By Lindsey Ziliak
Tribune staff writer
Howard Elementary School Principal Jeaniene Garrison walked the few feet from her car to her office Tuesday morning and already could feel her fingers going numb.
“I could feel the bitterness,” she said. “I dropped one of my gloves and ... wow.”
Temperatures in Kokomo plunged into the single digits Tuesday. And wind chill factors fell as low as 16 degrees below zero, according to the National Weather Service.
The extreme temperatures prompted all area schools to delay classes by two hours.
While such delays are uncommon, school administrators said they welcomed it this morning.
“When it dips down to zero degrees and below, you see a lot of delays,” said Western Primary School Principal Steve Arthur. “People realize how dangerous it is for the kids.”
No one wants their children waiting for the bus in the dark when the temperatures are so extreme, Arthur said.
The National Weather Service reported temperatures as low as 3 degrees in Kokomo — about the time students would have been waiting for the bus. With the wind chill factored in, though, it actually felt like it was 16 degrees below zero.
There isn’t a certain temperature that automatically prompts a delay in Kokomo-Center Schools, said Dave Barnes, director of communications for the district.
The superintendent takes a close look at the temperature and wind chill and consults with other schools in the area and across the state.
“It’s always a tough decision, but if we make an error, we want to make it on the side of student safety,” Barnes said.
The last temperature-related delay in the district was at least two years ago, Barnes said.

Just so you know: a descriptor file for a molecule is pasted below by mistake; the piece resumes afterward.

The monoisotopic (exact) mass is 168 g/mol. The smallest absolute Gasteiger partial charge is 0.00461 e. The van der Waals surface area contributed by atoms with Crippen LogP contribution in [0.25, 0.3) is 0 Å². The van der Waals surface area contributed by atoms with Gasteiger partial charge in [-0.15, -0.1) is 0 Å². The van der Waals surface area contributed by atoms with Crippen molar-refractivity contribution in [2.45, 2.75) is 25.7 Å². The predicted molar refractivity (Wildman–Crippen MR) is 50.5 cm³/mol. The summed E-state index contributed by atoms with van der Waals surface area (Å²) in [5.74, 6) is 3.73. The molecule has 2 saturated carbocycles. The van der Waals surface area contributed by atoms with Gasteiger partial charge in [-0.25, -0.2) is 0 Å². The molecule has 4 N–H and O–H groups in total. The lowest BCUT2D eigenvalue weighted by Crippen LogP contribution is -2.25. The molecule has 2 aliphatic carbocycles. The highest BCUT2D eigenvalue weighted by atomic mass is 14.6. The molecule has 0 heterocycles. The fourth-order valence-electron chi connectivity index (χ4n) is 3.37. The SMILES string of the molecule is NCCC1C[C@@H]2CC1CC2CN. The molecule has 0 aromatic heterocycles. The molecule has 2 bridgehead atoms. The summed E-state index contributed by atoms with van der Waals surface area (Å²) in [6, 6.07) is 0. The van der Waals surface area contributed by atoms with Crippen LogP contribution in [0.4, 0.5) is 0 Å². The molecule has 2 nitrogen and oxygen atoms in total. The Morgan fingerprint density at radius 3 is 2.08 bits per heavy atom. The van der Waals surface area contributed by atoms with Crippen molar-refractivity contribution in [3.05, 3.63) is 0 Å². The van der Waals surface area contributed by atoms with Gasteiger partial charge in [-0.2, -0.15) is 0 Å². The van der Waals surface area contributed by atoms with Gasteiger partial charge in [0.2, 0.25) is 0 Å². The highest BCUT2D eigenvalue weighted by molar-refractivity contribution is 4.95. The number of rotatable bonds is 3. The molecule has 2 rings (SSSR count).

Even with the delay, students Tuesday had to brave the cold while they waited for buses.
By 10 a.m., the air only had warmed to 7 degrees in Kokomo, and it still felt like it was minus-10 degrees outside.
Barnes said students have to wait about five or 10 minutes at their bus stops.
Tuesday, many sought refuge inside vehicles or nearby homes, though.
“So many of our parents will drive their students to the bus stop when it’s this cold and let them wait in the vehicle,” Barnes said. “We sure appreciate that.”
Principals also make adjustments in their school buildings when cold weather strikes.
Most area elementary schools have moved recess inside temporarily.
Northwestern Elementary School Principal Ron Owings sent a notice to his teachers Tuesday forbidding them from taking their classes outside.
“I didn’t want anyone thinking it was a good idea to head outside,” Owings said. “You can’t put students at risk with frost bite hitting in a matter of minutes.”
One class went outside Monday, he said, when temperatures topped out at 16 degrees.
Tuesday was just too cold, he said.
It’s tough moving recess inside, because students really enjoy getting the fresh air, he said.
Even in Tuesday’s cold, students were asking to go outside for recess.
“They think they’re Superman,” she said with a laugh.
She noticed some students still weren’t dressed for the weather either. Inevitably, kids forget coats or lose hats and gloves, she said.
The school keeps a box full of winter weather accessories for students in need.
Kids occasionally forget their coats at Pettit Park Elementary School, too, Principal Tenecia Helmberger said.
The teachers are very conscientious about it, though. If they see students without coats, they notify parents, Helmberger said.
And most kids are excited to wear their hats and gloves.
Right before Christmas, St. Joseph Hospital and Four Community donated fun hats and gloves for every student at the school.
“They wear them every day,” Helmberger said.
Arthur said he knew it was bitter cold out when he saw his students getting off the bus Tuesday.
“I didn’t see one student without a coat this morning,” he said.